Thai Economy Sees Improvement in June after the Gradual Relaxation of Lockdown Measures

Thai Economy Sees Improvement in June after the Gradual Relaxation of Lockdown Measures.

The Thai economy in June 2020 improved from the previous month after the lockdown easing while economic activities were able to resume their operations, stated the Bank of Thailand (BOT) in the monthly review.

The Bank of Thailand stated that in June 2020, the Thai economy improved from the previous month due to the gradual relaxation of lockdown measures both in Thailand and abroad, supporting economic activities to resume operations.

As a result, merchandise exports value excluding gold, private consumption and private investment indicators, and manufacturing production contracted at a lower rate. Meanwhile, public spending expanded both in current and capital expenditures. Nevertheless, the tourism sector continued to contract substantially due to international travel restrictions.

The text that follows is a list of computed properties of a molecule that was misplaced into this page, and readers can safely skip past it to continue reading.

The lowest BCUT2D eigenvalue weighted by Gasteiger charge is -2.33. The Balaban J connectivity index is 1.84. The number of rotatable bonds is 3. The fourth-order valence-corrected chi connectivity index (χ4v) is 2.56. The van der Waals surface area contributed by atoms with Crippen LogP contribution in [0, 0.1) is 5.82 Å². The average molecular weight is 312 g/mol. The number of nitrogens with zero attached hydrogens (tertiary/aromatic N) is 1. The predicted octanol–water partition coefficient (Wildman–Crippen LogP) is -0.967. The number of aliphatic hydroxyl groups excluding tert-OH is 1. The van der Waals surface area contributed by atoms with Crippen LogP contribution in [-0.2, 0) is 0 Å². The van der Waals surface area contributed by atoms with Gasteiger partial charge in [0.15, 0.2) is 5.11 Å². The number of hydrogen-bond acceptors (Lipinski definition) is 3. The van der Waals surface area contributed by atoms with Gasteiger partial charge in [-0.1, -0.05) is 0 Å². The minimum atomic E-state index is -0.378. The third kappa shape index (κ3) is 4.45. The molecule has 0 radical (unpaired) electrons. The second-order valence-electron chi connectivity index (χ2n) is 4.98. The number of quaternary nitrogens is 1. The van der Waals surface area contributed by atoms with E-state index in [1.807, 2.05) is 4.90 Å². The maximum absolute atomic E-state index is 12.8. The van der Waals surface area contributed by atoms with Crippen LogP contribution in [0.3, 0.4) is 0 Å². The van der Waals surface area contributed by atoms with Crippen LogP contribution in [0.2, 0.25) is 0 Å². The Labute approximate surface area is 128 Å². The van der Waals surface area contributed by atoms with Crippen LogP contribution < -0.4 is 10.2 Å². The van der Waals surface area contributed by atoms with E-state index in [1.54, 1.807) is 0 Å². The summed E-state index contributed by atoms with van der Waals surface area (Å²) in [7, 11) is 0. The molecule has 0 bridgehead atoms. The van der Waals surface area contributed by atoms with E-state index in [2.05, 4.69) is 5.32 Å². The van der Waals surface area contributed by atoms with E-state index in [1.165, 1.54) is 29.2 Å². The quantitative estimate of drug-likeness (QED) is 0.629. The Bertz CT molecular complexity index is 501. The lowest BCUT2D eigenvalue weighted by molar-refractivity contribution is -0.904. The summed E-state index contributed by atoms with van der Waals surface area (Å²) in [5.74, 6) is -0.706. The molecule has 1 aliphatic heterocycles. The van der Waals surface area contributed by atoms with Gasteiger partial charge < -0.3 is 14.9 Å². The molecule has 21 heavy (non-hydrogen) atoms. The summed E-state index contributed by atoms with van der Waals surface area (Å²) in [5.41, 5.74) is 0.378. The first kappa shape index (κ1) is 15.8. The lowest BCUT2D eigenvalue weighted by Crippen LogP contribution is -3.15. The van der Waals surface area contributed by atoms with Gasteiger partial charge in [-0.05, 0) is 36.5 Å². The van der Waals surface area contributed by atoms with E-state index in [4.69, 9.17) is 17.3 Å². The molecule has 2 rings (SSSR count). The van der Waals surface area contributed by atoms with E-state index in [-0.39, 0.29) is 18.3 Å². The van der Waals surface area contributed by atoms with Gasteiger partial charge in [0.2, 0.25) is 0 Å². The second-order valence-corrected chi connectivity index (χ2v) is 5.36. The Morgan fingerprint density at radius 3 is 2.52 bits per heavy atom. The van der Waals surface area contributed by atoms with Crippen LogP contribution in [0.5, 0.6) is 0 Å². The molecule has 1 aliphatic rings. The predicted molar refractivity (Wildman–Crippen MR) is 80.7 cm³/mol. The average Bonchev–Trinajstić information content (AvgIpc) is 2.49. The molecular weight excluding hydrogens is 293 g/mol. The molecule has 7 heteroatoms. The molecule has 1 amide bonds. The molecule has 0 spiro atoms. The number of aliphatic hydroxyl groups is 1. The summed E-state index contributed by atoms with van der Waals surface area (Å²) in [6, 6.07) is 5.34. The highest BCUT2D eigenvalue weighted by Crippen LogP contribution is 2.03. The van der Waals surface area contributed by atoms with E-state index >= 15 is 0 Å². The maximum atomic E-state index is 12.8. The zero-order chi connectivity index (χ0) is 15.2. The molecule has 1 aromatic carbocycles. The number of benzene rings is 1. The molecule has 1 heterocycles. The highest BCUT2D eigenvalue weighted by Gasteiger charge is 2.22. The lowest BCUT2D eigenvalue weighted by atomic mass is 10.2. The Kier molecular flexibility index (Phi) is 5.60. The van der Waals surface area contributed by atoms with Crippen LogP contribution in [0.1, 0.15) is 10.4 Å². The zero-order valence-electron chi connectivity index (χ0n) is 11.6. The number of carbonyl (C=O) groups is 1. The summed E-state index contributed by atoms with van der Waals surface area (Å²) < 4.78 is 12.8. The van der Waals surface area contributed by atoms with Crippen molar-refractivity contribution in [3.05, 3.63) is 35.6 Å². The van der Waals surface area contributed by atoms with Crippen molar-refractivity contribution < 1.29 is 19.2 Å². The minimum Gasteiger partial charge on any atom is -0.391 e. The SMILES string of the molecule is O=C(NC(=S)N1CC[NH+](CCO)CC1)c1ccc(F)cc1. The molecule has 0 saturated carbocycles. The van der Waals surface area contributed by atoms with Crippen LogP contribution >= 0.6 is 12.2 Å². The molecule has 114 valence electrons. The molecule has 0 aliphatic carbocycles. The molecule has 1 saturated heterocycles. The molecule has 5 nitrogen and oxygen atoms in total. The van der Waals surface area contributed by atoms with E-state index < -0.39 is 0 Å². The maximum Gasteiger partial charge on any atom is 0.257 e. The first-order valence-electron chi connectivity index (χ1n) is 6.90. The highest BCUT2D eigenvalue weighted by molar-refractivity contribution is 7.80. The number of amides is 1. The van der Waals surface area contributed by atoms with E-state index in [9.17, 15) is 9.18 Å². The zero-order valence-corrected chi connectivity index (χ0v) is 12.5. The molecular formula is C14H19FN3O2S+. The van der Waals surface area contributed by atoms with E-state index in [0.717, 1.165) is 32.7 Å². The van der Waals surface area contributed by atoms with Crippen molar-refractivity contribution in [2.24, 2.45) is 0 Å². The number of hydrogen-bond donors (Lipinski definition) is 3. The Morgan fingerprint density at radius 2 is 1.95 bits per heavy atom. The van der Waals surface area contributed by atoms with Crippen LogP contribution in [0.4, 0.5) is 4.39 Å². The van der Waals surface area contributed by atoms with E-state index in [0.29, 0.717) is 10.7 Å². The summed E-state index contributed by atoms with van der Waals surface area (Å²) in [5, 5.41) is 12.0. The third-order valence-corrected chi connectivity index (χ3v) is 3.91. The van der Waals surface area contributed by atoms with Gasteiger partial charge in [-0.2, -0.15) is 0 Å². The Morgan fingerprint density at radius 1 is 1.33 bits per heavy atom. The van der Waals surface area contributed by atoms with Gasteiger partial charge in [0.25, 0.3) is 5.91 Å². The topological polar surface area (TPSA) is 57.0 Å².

Overall economic stability remained vulnerable. Headline and core inflations were negative, consistent with weak domestic demand. The number of unemployed persons continued to increase. The current account was balanced. The capital and financial accounts posted a surplus from both the asset and the liability positions.